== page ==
Musser wasn’t one for menu variety. He favored two breakfast items, cereal and poached eggs, recalls Dean Miller, a partner at PA Early Stage. Such healthful choices help explain why the nearly 80-year-old Musser still maintains multiple board seats and continues to run his 6-year-old private equity and consulting firm, The Musser Group.
When venture capitalists aren’t sipping morning coffee at the Radnor Hotel, there’s a good chance they’re caffeinating themselves a mile-and-a-half down the road at Minella’s Diner, which has been serving breakfast for more than three decades. (Its owners rebuilt and expanded the 24-hour-diner a few years ago.) At 8:30 a.m. on a Friday, parking is hard to find.
Minella’s is a plain but cheery contrast to the posh environs of the Radnor Hotel. Booths line the walls of two spacious dining rooms, one bordered by a stretch of counter and stools. Weekdays, the early morning crowd is a noisy mix, dominated by working suburbanites fueling up on heaping platefuls. The food is nothing fancy and certainly isn’t priced to make a discernable dent in a VC’s expense account. (The Main Line Special—with two pancakes, two eggs, sausage links and two bacon slices costs—goes for $7.25.) But it’s tasty and served up in an unrushed but efficient manner that seems appropriate for early morning deal making.
It’s here that I met with eight area VCs and entrepreneurs to discuss the local venture scene and do a bit of networking over the most important meal of the day.
Few of those present follow Musser’s Spartan tastes. Scrambled eggs, pancakes and bacon are plentiful. I ordered a side of “scrapple” to remind myself that we are in my home town, and not some nondescript urban sprawl of D.C. or New York.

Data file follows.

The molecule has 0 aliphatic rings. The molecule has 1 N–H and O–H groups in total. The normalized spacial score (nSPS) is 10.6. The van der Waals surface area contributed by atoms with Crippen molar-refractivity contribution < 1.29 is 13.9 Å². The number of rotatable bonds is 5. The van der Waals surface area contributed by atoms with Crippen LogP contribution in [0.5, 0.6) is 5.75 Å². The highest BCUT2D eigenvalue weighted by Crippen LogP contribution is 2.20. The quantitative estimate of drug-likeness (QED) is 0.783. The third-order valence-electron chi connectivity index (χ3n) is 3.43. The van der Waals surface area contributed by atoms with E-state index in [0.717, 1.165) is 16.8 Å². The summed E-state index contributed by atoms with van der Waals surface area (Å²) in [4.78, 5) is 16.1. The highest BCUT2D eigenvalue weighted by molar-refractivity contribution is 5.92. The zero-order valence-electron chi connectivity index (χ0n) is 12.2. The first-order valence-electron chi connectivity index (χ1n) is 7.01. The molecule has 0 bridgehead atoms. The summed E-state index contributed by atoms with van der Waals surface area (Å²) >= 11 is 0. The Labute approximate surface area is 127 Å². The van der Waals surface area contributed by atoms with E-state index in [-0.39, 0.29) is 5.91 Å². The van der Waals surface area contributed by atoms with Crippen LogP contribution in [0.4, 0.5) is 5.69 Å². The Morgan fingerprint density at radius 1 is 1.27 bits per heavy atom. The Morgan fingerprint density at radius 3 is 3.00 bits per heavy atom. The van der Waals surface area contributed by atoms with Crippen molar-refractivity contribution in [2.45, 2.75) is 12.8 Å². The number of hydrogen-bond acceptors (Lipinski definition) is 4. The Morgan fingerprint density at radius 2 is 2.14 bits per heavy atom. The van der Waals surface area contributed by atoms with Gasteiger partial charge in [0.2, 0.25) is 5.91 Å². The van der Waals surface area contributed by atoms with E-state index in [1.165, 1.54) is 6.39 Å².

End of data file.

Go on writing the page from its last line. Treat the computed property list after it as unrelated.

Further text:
I later visited a scrapple maker’s website to remind myself why the square, grayish-brown sausage product has never caught on outside the area. An ingredients list that includes pork livers, hearts and tongue can’t be helpful. After one forkful of scrapple, I redirected my taste buds to a nicely browned Belgian waffle that I was prescient enough to order on a separate plate.
Between bites I was relieved to learn that Philadelphia venture capitalists are intent on backing businesses following something more like the broadly scalable cheesesteak sandwich model than that of the obscure scrapple.
The reason to be in Philadelphia is that it’s a surprisingly diverse blue collar city. Unlike other cities, it hasn’t been plowed over and rebuilt. There’s real value in that.
Vincenzo La Ruffa, Vice President, Susquehanna Growth Equity
Over the past five years, life sciences companies have accounted for about half of all venture investment in the Philadelphia area. The high proportion of funding doled out to pharmaceutical and biotechnology startups is all about location, says Miller. More than three-fourths of the nation’s pharmaceutical workforce is within a 50-mile radius of Minella’s.
In addition to startups, the region is home to potential acquirers, including Merck and Johnson & Johnson in nearby New Jersey.
Area venture investors are hard pressed to point to a blockbuster IPO or outsized local acquisition in the sector in the past couple of years. The two venture-backed companies that brought some of the best returns came of age in the 1990s: Cephalon, a publicly traded pharmaceutical company with a current market cap above $5 billion, and Centocor, a pioneering developer of monoclonal antibody technology acquired by Johnson & Johnson in 1999. Cephalon’s backers included Philly-based PIDC Penn Venture Fund and Philadelphia Ventures, while Centocor raised money from funds outside the area.
More recently, VCs generated ROI from the IPOs of Auxilium Pharmaceuticals, a developer of treatments for urologic diseases, and Immunicon, which develops technologies for diagnosing cancer. Exton, Penn.-based Morphotek, a venture-backed developer of therapeutic antibodies, was acquired in March by Japanese pharmaceutical company Eisai for $325 million.
Of late, several local startups have drawn large late stage funding rounds. Ception Therapeutics, which develops anti-inflammatory drugs, raised $63 million in expansion stage funding in February. Neuronetics, which develops technology to treat psychiatric disorders through magnetic pulses to the brain, raised $35 million in late stage funding last August. And TetraLogic Pharmaceuticals, which develops drugs for HIV and cancer, raised $36 million in expansion funding last June.